On January 21, 2020, President Joe Biden ordered OSHA to issue revised guidance to employers on workplace safety during the COVID-19 pandemic. On January 29, 2020, OSHA provided guidance entitled “Protecting Workers: Guidance on Mitigating and Preventing the Spread of COVID-19 in the Workplace.” This guidance is directed to employers outside of health care and emergency response settings.
The guidance reiterates the need for employers to implement a comprehensive COVID-19 Prevention Program. To assist employers with determining whether the procedures and policies they have in place are sufficient, OSHA’s guidance includes a list of 16 elements that should be in a COVID-19 Prevention Program. Examples of those elements are:
- Designating an individual or team responsible for handling COVID-19 issues.
- Identifying where and how employees might be exposed to COVID-19 in the workplace. This should be a worksite specific hazard assessment.
- Identifying measures that will limit the spread of COVID-19, including but not limited to:
- Social distancing and the installation of physical barriers where social distancing is not feasible;
- Use of face coverings and/or other applicable personal protective equipment to protect workers from exposure;
- Improving ventilation; and
- Routine (potentially increased) cleaning and disinfection.
- Consideration of protections, accommodations and modifications for workers at higher risk for severe illness.
- Have a clear plan in place for suspected or confirmed cases of COVID-19 in the workplace, including enhanced cleaning and disinfection, internal contact tracing and communication with employees that may be been exposed.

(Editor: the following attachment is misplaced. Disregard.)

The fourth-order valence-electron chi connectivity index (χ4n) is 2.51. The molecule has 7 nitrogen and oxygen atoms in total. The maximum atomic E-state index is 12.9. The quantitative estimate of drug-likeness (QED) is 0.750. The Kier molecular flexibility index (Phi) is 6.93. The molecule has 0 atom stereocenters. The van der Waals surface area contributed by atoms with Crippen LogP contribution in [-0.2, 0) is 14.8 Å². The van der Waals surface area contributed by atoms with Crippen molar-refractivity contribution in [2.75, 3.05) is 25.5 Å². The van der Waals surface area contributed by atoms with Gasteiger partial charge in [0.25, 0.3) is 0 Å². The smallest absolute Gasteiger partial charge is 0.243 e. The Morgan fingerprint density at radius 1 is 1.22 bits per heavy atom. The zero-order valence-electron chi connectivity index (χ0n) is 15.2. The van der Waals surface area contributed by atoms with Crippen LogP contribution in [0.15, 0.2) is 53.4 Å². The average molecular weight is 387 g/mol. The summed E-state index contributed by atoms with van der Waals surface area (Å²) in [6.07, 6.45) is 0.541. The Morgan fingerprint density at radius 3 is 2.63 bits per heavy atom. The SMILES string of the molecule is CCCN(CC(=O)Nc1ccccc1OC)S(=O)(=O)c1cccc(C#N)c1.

- Procedures for recording and reporting COVID-19 infections and deaths as required by OSHA.
OSHA’s guidance also provides that an employer’s plan should include “[m]aking a COVID-19 vaccine or vaccination series available at no cost to all eligible employees.” For most employers outside of health care, employees may not be currently eligible for the vaccination unless they are over the age of 65. However, employers should begin assessing how they will address vaccines within their workplace and should, at a minimum, provide information and training on the benefits and safety of vaccinations from reputable sources such as the Centers for Disease Control or the Wisconsin Department of Health Services.
While OSHA’s guidance does not create obligations and is a series of recommendations, President Biden has pushed OSHA to consider whether any emergency temporary standards on COVID-19 are necessary. If such standards are necessary, President Biden’s Executive Order provided that they should be issued by March 15, 2021. In the event that OSHA issues emergency temporary standards related to COVID-19, we will provide an update with the substance of those standards.
Please visit Reinhart’s Coronavirus Resource Center for additional up-to-date information.